Is a sign smaller exoplanets could have similar or more hospitable environments
Space news (November 07, 2014) 120 light-years away in the constellation Cygnus –
NASA space scientists using the Hubble, Spitzer and Kepler space telescopes detected clear skies and steamy water vapor on exoplanet HAT-P-11b. This is the first detection of molecules on an exoplanet the size of Neptune or smaller. It’s also a sign smaller exoplanets have similar or more hospitable environments.
How did space scientists detect clear skies and steamy vapor on a planet 120 light-years away in the Constellation Cygnus? Astronomers used the Hubble, Spitzer and Kepler space telescopes to observe HAT-P-11b as it passed in front of its parent star in relation to Earth. By analyzing the starlight passing through the atmosphere of the exoplanet, space scientists determined the specific molecules making it up.
This scientific technique is called Transmission Spectroscopy and it was particularly effective in the case of HAT-P-11b because of this Neptune-size exoplanet (exo-Neptune), unlike previous ones detected, has no clouds in the atmosphere to block the starlight from coming through, which allowed for the detection of water vapor molecules.
“This discovery is a significant milepost on the road to eventually analyzing the atmospheric composition of smaller, rocky planets more like Earth,” said John Grunsfeld, assistant administrator for NASA’s Science Mission Directorate in Washington. “Such achievements are only possible today with the combined capabilities of these unique and powerful observatories.”
“When astronomers go observing at night with telescopes, they say ‘clear skies’ to mean good luck,” said Jonathan Fraine of the University of Maryland, College Park, lead author of a new study appearing in Nature. “In this case, we found clear skies on a distant planet. That’s lucky for us because it means clouds didn’t block our view of water molecules.”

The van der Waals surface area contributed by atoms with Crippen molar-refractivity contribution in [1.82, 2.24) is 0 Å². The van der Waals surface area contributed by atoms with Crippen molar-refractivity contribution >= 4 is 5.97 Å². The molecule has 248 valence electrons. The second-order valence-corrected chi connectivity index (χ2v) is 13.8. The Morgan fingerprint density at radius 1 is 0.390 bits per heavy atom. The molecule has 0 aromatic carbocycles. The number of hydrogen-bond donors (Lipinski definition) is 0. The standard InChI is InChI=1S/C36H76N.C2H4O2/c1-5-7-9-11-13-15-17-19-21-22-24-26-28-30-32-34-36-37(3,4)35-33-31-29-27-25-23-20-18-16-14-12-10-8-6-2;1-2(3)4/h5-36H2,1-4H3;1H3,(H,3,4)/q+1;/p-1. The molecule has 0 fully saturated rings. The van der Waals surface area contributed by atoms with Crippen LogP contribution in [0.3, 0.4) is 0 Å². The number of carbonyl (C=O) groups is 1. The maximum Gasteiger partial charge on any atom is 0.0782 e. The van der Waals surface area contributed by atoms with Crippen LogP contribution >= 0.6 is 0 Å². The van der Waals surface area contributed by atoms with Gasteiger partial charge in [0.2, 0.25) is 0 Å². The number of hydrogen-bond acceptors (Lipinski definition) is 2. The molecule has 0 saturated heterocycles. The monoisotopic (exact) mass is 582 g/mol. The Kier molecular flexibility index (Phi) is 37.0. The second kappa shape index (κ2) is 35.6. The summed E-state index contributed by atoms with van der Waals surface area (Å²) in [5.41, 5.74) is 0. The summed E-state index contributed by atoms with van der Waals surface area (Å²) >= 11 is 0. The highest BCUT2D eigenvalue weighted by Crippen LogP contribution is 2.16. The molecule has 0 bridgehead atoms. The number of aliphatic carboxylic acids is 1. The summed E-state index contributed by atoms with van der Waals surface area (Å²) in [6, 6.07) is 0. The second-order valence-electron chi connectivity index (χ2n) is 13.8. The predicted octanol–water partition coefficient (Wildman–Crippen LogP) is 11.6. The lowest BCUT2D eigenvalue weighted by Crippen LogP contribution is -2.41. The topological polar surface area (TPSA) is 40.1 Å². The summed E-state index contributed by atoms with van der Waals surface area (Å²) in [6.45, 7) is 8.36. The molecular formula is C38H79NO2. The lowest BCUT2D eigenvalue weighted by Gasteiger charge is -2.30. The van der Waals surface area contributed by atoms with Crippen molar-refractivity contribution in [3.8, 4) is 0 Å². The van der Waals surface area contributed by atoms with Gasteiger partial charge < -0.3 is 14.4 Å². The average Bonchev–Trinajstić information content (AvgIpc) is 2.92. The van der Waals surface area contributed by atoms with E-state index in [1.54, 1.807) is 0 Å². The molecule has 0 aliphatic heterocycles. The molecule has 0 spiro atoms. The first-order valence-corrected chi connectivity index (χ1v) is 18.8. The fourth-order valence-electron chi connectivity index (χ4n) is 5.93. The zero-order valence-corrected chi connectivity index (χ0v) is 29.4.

“We think that exo-Neptunes may have diverse compositions, which reflect their formation histories,” said study co-author Heather Knutson of the California Institute of Technology in Pasadena. “Now with data like these, we can begin to piece together a narrative for the origin of these distant worlds.”
“We are working our way down the line, from hot Jupiters to exo-Neptunes,” said Drake Deming, a co-author of the study also from the University of Maryland. “We want to expand our knowledge to a diverse range of exoplanets.”
NASA space scientists will now use the Hubble, Spitzer and Kepler space telescopes to begin looking at more exoplanets the size of HAT-P-11b for clear skies and water vapor. They’ll also hope to use Transmission Spectroscopy to detect smaller exoplanets, more like our home planet, called super-Earths orbiting distant stars. Once the James Webb Space Telescope comes online in 2018, they’ll begin looking at any super-Earths detected for signs of water vapor and other molecules.
Find more on the Hubble Space Telescope here.
More information on the Spitzer Space Telescope can be found here.
Look here for more on the Kepler Space Telescope.
Go here for more information on NASA and the exoplanets discovered.
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